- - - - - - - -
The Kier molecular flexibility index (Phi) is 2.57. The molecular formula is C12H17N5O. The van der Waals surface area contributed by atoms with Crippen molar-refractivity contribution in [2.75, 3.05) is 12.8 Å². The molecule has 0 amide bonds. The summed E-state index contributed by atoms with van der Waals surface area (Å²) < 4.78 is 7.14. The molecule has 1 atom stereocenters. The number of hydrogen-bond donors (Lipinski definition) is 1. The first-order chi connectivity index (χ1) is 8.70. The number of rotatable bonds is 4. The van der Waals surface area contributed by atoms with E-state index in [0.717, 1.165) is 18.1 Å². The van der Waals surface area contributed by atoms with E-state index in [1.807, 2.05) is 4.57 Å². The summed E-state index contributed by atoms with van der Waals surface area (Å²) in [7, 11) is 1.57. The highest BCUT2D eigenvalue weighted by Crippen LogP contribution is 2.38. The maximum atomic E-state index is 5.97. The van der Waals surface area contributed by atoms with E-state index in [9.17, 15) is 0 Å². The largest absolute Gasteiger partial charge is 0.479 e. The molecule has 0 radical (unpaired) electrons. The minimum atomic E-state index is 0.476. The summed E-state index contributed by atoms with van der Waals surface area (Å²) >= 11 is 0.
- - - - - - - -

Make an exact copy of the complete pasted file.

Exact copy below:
The Kier molecular flexibility index (Phi) is 2.57. The molecular formula is C12H17N5O. The van der Waals surface area contributed by atoms with Crippen molar-refractivity contribution in [2.75, 3.05) is 12.8 Å². The molecule has 0 amide bonds. The summed E-state index contributed by atoms with van der Waals surface area (Å²) < 4.78 is 7.14. The molecule has 1 atom stereocenters. The number of hydrogen-bond donors (Lipinski definition) is 1. The first-order chi connectivity index (χ1) is 8.70. The number of rotatable bonds is 4. The van der Waals surface area contributed by atoms with E-state index in [0.717, 1.165) is 18.1 Å². The van der Waals surface area contributed by atoms with E-state index in [1.807, 2.05) is 4.57 Å². The summed E-state index contributed by atoms with van der Waals surface area (Å²) in [7, 11) is 1.57. The highest BCUT2D eigenvalue weighted by Crippen LogP contribution is 2.38. The maximum atomic E-state index is 5.97. The van der Waals surface area contributed by atoms with E-state index in [9.17, 15) is 0 Å². The largest absolute Gasteiger partial charge is 0.479 e. The molecule has 0 radical (unpaired) electrons. The minimum atomic E-state index is 0.476. The summed E-state index contributed by atoms with van der Waals surface area (Å²) >= 11 is 0.